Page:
I recently found this photo of my mom standing with my sisters and me on an Easter Sunday morning around 1964. Aside from my stunning fashion statement, I want to point out the Bible firmly grasped in my right hand. I assure you that stuck in those pages was my weekly offering envelope. On that envelope was a grid that was to be filled out each week indicating how many of the 6-point record keeping metrics I had accomplished during that week.

This envelope was our scorecard. It helped us know if we were doing what made for success as a church and as a Christian. Keeping score was important, and trying to hit “100%” was a true test of our worth to God and to the Kingdom. Church involvement was about being a worker bee that did my share of the work and thus proved my value to God.

The ingredients of the scorecard:

Present:          20%

On time:          10%

Bible:              10%

Offering:         10%

Lesson:           30%

Preaching:      20%

Interesting, isn’t it that “Preaching” was the way worship was referred to. These quaint measurements remind us of a simpler day when attendance at both Sunday School and “big church” were givens. The competition from culture was minimal (thank you Blue Laws!) and the assumption was that “good people went to church on Sunday”. It was such a given that perfect attendance awards were a regular part of the landscape in nearly every tradition. It’s no wonder some of our parishioners long for those golden days. 

Here we are in 2021, gradually emerging from the Covid-19 church stupor, wondering what our landscape will look like as we stumble out of our home bunkers. Will people show up who have been hunkered down at home or have they grown accustomed to worshiping virtually? Are the predictions that one-third of our attenders will not be back accurate? How do we recalibrate our measures of effectiveness, which have been needing a refresh for several years?

I’m wondering what are our 6-points for 2021? What standard would we use to assess our effectiveness in a world where attractional metrics are no longer the only measure of our success?

Here are a lot I’ve come up with, and I’d invite you to take a turn at devising metrics that do not simply count our numbers but genuinely measure our impact.

-Have you engage in re-creation of your heart and soul this week?

-Have you worshipped your creator daily this week?

-Have you engaged in a meaningful Gospel conversation with someone outside the faith this week?

-Have you eaten something so delicious it made you exclaim loudly this week?

-Are you engaged in a life of abundance thinking or do you still practice scarcity thinking?

-Have you engaged in a significant spiritual practice in the last 7 days?

-Are you growing something as a practice of spiritual discipline?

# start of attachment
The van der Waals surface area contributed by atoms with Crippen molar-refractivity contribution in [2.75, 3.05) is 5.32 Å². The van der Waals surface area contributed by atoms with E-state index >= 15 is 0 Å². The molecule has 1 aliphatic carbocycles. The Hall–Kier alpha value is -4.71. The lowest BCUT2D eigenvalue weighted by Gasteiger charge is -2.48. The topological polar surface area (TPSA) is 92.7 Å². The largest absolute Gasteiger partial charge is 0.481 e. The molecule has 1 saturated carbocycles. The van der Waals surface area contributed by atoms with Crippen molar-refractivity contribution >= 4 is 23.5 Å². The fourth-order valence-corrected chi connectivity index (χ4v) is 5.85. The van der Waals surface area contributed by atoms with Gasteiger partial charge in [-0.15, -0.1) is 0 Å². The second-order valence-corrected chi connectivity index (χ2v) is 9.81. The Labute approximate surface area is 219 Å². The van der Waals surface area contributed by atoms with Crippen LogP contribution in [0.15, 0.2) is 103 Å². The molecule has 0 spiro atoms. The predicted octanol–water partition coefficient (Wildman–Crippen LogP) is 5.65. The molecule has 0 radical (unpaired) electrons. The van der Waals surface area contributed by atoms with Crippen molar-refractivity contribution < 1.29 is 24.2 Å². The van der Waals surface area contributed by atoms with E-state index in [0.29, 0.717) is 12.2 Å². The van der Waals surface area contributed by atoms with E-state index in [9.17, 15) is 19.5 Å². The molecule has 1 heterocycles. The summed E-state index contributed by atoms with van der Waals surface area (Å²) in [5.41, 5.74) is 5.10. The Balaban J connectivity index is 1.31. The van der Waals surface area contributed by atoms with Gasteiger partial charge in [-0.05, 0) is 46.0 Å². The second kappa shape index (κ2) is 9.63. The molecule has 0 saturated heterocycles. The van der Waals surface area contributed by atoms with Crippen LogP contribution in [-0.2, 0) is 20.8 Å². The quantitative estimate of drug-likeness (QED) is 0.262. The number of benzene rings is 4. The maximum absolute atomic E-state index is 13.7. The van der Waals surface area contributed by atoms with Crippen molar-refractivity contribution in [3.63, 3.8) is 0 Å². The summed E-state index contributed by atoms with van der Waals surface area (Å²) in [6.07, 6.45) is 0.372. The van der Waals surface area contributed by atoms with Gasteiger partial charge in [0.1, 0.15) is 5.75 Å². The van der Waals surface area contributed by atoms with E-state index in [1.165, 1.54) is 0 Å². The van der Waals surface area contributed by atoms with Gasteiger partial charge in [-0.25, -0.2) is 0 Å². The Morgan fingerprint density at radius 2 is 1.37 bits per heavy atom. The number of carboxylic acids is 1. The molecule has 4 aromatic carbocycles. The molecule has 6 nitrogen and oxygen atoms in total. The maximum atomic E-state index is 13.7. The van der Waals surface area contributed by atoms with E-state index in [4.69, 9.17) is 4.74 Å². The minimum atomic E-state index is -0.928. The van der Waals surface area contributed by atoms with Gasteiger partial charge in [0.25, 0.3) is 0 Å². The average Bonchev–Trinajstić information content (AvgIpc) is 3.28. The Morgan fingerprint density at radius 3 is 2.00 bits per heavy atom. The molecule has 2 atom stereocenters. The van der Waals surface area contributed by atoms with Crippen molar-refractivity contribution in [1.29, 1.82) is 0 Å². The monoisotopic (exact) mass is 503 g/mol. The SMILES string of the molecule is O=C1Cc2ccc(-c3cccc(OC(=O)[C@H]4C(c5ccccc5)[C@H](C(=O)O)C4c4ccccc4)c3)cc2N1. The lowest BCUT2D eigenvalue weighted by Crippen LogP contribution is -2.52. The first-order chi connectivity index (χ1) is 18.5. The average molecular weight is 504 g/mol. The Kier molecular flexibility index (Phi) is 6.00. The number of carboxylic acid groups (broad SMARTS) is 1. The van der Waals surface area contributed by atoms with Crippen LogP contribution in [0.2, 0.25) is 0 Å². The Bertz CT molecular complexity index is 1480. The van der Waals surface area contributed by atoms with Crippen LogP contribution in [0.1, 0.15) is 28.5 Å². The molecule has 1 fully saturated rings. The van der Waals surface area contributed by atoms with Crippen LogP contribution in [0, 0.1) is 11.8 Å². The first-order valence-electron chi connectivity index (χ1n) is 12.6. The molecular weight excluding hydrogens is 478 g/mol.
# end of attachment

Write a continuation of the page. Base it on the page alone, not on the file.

-Have you done something creative this week?

-Have you wondered this week?

-Have you wandered this week?

-Have you risked something big for something good this week?

-Have you engaged in an online group

-Have you invested in and sacrificed for a friend this week?

-Have you loved someone unconditionally this week?

-Have you done something fun every day of this week?

-Have you made the world a better, brighter, more sustainable place this week?

-Have you offered heartfelt encouragement to someone this week?

-Have you offered a healing comment to someone who has been judged by others this week?

-Have you cared enough to act to alleviate an injustice this week?

-Have you read scripture and let it speak to your soul this week?

-Have you listened to God in the midst of the rain, the sun, the birds, the wind, the surf, the traffic, the family, the game…this week?

-Have you watched a toddler toddle or listened to a young child explain something this week?

-Have you had a belly laugh each day this week?

-Have you hugged your spouse/child/parent/friend/stranger this week?

You get the idea. What we measure depends upon what we think is of supreme importance. If simply attending Sunday School for 45 minutes one day a week, and “preaching”  are the full measure of our faith, then the old envelope system will suffice.

However, if you want to measure something more substantial, like how much of the Gospel have you actually heard and heeded, then we need a new set of metrics.  I’m not sure just what your metrics need to be, but I’m willing to bet they will be more substantial than simply counting attendance on Sunday mornings.

Bill Wilson
Dr. William “Bill” Wilson founded The Center for Healthy Churches in January of 2014. This followed his service as President of the Center for Congregational Health at Wake Forest Baptist Health since 2009. Previously he was Pastor of First Baptist Church of Dalton, Georgia, where he served since 2003. He brings over 33 years of local church ministry experience to CHC, having served as pastor in two churches in Virginia (Farmville BC and FBC Waynesboro) and on a church staff in South Carolina. Bill has led each of the churches he has served into a time of significant growth and expansion of ministry. He is the director of CHC.